But in an interview with Spain's El País in May, Colom blamed the two previous administrations – led by Presidents Óscar Berger and Alfonso Portillo – for "planning to turnover" the country to drug traffickers.

"I can not tell if it was the presidents or the ministers, but there was an agreed upon plan between the mafia and its connections in those respective governments," Colom said.

Cabral's body was sent Tuesday by the Guatemalan government to Buenos Aires, Argentina, where he will be buried, according to Argentinean ambassador Ernesto López.

In one of his last interviews, just two days before his murder, Cabral told the daily El Quetzaltenango that he had cancer. "If I get a little more time – I have very bad health, I have terminal cancer – I might go to one of the many hotels where I have known to stay and work alongside the gardener. I dream of finishing my life growing flowers, it is the thing I like most, as well as carpentry. I like the smell of wood. If I get some time I'll do it and if I go, it will be just like that."

Martin Delfín

Photo - Epiclectic

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What's Spoiling The Kids: The Big Tech v. Bad Parenting Debate

Without an extended family network, modern parents have sought to raise happy kids in a "hostile" world. It's a tall order, when youngsters absorb the fears (and devices) around them like a sponge.

Image of a kid wearing a blue striped sweater, using an ipad.

Children exposed to technology at a very young age are prominent today.

Julián de Zubiría Samper


BOGOTÁ — A 2021 report from the United States (the Youth Risk Behavior Survey) found that 42% of the country's high-school students persistently felt sad and 22% had thought about suicide. In other words, almost half of the country's young people are living in despair and a fifth of them have thought about killing themselves.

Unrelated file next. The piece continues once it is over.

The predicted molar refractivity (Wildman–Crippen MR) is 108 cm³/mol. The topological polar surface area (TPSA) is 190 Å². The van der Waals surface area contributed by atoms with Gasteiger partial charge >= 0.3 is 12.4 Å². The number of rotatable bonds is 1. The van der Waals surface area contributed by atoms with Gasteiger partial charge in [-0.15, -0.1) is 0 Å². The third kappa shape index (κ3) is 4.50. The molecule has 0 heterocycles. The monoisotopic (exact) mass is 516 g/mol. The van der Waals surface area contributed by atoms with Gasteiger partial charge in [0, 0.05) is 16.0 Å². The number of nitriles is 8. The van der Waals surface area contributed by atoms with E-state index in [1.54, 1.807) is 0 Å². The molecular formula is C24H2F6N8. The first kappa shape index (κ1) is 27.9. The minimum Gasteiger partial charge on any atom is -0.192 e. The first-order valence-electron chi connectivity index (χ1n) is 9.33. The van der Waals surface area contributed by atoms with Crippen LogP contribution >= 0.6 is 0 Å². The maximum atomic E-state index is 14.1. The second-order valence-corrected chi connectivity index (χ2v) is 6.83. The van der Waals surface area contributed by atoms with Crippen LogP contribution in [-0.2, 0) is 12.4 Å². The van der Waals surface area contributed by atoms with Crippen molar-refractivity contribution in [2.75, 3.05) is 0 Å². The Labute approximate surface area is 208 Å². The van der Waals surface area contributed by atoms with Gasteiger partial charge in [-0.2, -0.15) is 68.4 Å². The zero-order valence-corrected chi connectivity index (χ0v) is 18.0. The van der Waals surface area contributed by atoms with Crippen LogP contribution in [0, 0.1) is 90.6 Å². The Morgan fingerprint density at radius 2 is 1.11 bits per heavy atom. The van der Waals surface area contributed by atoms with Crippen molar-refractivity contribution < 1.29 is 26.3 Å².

Such chilling figures are unprecedented in history. Many have suggested that this might be the result of the COVID-19 pandemic, but sadly, we can see depression has deeper causes, and the pandemic merely illustrated its complexity.

I have written before on possible links between severe depression and the time young people spend on social media. But this is just one aspect of the problem. Today, young people suffer frequent and intense emotional crises, and not just for all the hours spent staring at a screen. Another, possibly more important cause may lie in changes to the family composition and authority patterns at home.

Firstly: Families today have fewer members, who communicate less among themselves.

Young people marry at a later age, have fewer children and many opt for personal projects and pets instead of having children. Families are more diverse and flexible. In many countries, the number of children per woman is close to or less than one (Singapore, Taiwan, South Korea, Hong Kong among others).

In Colombia, women have on average 1.9 children, compared to 7.6 in 1970. Worldwide, women aged 15 to 49 years have on average 2.4 children, or half the average figure for 1970. The changes are much more pronounced in cities and among middle and upper-income groups.

Of further concern today is the decline in communication time at home, notably between parents and children. This is difficult to quantify, but reasons may include fewer household members, pervasive use of screens, mothers going to work, microwave ovens that have eliminated family cooking and meals and, thanks to new technologies, an increase in time spent on work, even at home. Our society is addicted to work and devotes little time to minors.